We describe the phenomenon of crossed cerebellar diaschisis (CCD) in four subjects diagnosed with Alzheimer's disease (AD) according to the National Institute on Aging -Alzheimer Association (NIA-AA) criteria, in combination with 18F-FDG PET and 11C-PiB PET imaging. 18F-FDG PET showed a pattern of cerebral metabolism with relative decrease most prominent in the frontal-parietal cortex of the left hemisphere and crossed hypometabolism of the right cerebellum. 11C-PiB PET showed symmetrical amyloid accumulation, but a lower relative tracer delivery (a surrogate of relative cerebral blood flow) in the left hemisphere. CCD is the phenomenon of unilateral cerebellar hypometabolism as a remote effect of supratentorial dysfunction of the brain in the contralateral hemisphere. The mechanism implies the involvement of the cortico-ponto-cerebellar fibers. The pathophysiology is thought to have a functional or reversible basis but can also reflect in secondary morphologic change. CCD is a well-recognized phenomenon, since the development of new imaging techniques, although scarcely described in neurodegenerative dementias. To our knowledge this is the first report describing CCD in AD subjects with documentation of both 18F-FDG PET and 11C-PiB PET imaging. CCD in our subjects was explained on a functional basis due to neurodegenerative pathology in the left hemisphere. There was no structural lesion and the symmetric amyloid accumulation did not correspond with the unilateral metabolic impairment. This suggests that CCD might be caused by non-amyloid neurodegeneration. The pathophysiological mechanism, clinical relevance and therapeutic implications of CCD and the role of the cerebellum in AD need further investigation.
Previous studies have shown that 4-(2'-methoxyphenyl)-1-[2'-(N-2"-pyridinyl)-p-[(18)F]fluorobenzamido]ethylpiperazine ([(18)F]MPPF) binds with high selectivity to serotonin (5-HT(1A)) receptors in man. However, in these studies, the calculation of the binding potential (BP, which equals receptor density divided by equilibrium dissociation constant) used a metabolite-corrected arterial input. The aim of this study was to determine whether metabolite correction and arterial sampling are essential for the assessment of BP. Five analytic methods using full datasets obtained from 6 healthy volunteers were compared. In addition, the clinical applicability of these methods was appraised. Three methods were based on Logan analysis of the dynamic PET data using metabolite-corrected and uncorrected arterial plasma input and cerebellar input. The other 2 methods consisted of a simplified reference tissue model and standard compartmental modeling. A high correlation was found between BP calculated with Logan analysis using the metabolite-corrected plasma input (used as the reference method for this study) and Logan analysis using either the uncorrected arterial plasma input (r(2) = 0.95, slope = 0.85) or cerebellar input (r(2) = 0.98, slope = 0.91). A high correlation was also found between our reference method and the simplified reference tissue model (r(2) = 0.94, slope = 0.92). In contrast, a poor correlation was observed between our reference method and the standard compartmental model (r(2) = 0.45, slope = 1.59). These results indicate that neither metabolite analysis nor arterial sampling is necessary for clinical evaluation of BP in the human brain with [(18)F]MPPF. Both the Logan analysis method with cerebellar input and the simplified reference tissue method can be applied clinically.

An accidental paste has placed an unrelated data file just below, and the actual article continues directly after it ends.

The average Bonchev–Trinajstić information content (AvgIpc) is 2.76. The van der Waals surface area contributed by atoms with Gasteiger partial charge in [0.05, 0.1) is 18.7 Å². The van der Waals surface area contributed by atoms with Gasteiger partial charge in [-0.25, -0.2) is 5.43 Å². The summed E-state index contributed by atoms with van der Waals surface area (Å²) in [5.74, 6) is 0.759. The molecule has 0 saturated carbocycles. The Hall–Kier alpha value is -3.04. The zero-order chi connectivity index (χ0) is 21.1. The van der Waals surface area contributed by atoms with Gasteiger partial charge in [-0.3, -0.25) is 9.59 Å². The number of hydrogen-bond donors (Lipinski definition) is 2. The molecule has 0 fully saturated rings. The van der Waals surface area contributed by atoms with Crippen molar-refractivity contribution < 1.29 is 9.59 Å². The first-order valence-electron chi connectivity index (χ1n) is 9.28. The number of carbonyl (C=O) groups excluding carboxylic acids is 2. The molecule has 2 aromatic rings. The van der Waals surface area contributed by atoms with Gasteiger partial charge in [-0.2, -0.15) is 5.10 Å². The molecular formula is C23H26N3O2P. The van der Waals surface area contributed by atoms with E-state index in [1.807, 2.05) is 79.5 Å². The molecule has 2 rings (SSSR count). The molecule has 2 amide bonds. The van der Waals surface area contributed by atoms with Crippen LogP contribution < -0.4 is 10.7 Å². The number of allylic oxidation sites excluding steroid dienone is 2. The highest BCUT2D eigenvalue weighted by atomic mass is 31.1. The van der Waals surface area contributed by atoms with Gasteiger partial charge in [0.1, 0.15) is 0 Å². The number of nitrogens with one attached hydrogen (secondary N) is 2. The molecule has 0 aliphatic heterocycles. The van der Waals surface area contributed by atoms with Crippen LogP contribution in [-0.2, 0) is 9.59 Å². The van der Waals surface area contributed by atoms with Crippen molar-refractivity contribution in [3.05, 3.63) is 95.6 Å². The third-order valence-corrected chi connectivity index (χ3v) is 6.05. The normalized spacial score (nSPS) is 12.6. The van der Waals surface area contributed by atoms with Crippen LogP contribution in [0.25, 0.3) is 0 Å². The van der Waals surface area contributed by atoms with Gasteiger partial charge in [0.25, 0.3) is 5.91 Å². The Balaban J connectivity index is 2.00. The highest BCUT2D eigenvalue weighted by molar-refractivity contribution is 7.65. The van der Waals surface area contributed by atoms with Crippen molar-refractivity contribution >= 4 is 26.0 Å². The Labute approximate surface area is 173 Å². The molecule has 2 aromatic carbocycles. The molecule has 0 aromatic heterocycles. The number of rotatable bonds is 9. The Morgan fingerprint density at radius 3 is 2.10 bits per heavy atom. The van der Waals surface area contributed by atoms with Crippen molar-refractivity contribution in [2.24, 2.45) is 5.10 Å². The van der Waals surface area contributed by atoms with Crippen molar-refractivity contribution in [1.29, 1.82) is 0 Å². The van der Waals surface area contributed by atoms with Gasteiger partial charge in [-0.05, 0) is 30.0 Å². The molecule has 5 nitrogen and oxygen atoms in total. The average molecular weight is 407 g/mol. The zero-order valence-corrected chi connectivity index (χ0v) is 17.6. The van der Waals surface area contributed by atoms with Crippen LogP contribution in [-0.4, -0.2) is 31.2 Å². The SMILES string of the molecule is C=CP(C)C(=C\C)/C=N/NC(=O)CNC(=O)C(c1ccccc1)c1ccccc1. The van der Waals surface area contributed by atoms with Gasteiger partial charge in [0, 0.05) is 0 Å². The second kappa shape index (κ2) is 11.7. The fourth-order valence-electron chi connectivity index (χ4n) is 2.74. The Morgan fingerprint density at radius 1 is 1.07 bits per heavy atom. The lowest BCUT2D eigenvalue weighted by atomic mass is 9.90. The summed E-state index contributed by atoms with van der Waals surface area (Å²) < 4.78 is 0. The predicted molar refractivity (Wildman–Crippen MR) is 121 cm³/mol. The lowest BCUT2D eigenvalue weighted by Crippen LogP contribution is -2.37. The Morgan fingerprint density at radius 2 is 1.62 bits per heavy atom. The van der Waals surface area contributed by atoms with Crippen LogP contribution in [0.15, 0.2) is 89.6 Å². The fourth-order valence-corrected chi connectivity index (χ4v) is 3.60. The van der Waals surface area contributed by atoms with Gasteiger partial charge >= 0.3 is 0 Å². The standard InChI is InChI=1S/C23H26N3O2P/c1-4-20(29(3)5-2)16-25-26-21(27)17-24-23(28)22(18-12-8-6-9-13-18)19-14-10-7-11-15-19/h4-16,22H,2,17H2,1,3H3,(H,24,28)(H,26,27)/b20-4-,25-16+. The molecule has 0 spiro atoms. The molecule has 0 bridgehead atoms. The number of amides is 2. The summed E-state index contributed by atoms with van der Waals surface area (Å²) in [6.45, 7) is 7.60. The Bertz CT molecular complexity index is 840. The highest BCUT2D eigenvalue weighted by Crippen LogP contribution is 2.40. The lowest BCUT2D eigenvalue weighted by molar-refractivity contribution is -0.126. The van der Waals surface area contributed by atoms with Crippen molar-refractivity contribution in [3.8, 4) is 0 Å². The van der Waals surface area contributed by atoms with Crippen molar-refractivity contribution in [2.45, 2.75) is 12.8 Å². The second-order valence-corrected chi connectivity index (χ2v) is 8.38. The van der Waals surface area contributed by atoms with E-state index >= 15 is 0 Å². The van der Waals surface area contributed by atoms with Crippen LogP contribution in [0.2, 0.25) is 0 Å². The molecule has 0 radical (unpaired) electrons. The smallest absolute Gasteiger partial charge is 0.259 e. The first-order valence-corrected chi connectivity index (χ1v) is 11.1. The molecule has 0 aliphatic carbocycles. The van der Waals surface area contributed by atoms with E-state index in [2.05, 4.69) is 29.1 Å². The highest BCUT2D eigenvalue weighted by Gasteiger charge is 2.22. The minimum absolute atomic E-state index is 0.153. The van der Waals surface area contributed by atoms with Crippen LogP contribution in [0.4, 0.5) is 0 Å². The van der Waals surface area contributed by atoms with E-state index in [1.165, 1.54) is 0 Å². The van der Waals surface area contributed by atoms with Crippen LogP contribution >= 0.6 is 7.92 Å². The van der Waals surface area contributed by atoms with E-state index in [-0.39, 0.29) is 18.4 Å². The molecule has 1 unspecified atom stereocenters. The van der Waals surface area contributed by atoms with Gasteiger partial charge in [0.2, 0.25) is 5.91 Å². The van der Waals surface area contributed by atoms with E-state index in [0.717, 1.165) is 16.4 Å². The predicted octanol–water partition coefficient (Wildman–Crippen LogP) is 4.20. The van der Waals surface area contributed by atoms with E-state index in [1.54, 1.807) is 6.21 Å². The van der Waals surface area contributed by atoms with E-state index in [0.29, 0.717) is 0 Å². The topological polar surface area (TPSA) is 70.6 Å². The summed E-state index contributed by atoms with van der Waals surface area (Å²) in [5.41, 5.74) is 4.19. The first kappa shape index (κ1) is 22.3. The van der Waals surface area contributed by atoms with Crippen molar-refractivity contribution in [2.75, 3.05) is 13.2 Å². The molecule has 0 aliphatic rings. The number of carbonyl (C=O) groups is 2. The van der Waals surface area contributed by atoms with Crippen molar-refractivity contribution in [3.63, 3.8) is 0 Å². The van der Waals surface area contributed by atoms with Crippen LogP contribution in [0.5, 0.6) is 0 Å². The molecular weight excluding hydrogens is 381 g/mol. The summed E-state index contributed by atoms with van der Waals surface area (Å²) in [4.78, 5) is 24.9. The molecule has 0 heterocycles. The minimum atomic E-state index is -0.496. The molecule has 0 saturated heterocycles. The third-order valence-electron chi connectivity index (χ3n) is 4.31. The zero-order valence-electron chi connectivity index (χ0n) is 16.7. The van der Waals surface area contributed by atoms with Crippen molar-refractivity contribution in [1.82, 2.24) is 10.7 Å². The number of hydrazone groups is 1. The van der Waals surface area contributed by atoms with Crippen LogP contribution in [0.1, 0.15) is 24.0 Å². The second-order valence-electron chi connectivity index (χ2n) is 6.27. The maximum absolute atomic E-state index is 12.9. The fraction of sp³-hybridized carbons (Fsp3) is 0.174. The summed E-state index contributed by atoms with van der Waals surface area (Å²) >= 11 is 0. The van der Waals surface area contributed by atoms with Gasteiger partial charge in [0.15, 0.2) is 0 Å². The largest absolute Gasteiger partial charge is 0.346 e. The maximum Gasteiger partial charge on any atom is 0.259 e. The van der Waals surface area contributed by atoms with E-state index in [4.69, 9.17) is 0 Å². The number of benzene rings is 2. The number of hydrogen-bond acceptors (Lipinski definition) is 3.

There is an increased interest in measuring the interaction of new or established drugs with their targets, in order to gain a better understanding of their mechanisms of action. PET can provide this information if an appropriate radioligand is available. [18F]MPPF (4-(2'-methoxyphenyl)-1-[2'-(N-2"-pyridinyl)-p-[18F]fluorobenzamido]ethylpiperazine) is a selective radioligand for serotonin 5-HT1A receptors. We have established that the binding potential (BP=Bmax/KD) of [18F]MPPF for cerebral 5-HT1A receptors can be assessed in human brain without arterial sampling. The aim of this study was to assess if 5-HT1A receptor occupancy can be measured through calculation of a drug-related decrease in BP with [18F]MPPF and PET. Six volunteers were scanned twice using a Siemens Exact HR+ camera following injection of 70+/-18 MBq [18F]MPPF (baseline and medicated conditions). Before the second scan, volunteers orally received either 3x10 mg pindolol at T=-15.5 h, T=-6.5 h, and T=-1.5 h (n=3) or 10 mg buspirone in a single dose at T=-1.5 h (n=3). Binding potentials were calculated using the simplified reference tissue model with the cerebellum as reference. Administration of 30 mg pindolol led to a significant reduction in [18F]MPPF binding potential of 42+/-17%. In contrast, no significant reduction of [18F]MPPF binding potential was observed following administration of buspirone (5+/-17%). These results show that [18F]MPPF can be used for measurement of drug-related 5-HT1A receptor occupancy and may be of particular interest in determining the 5-HT1A receptor interaction of new or established drugs in phase 1 and early phase 2 drug trials. Apparently, the 5-HT1A partial agonist buspirone is already clinically effective at low levels of 5-HT1A receptor occupancy.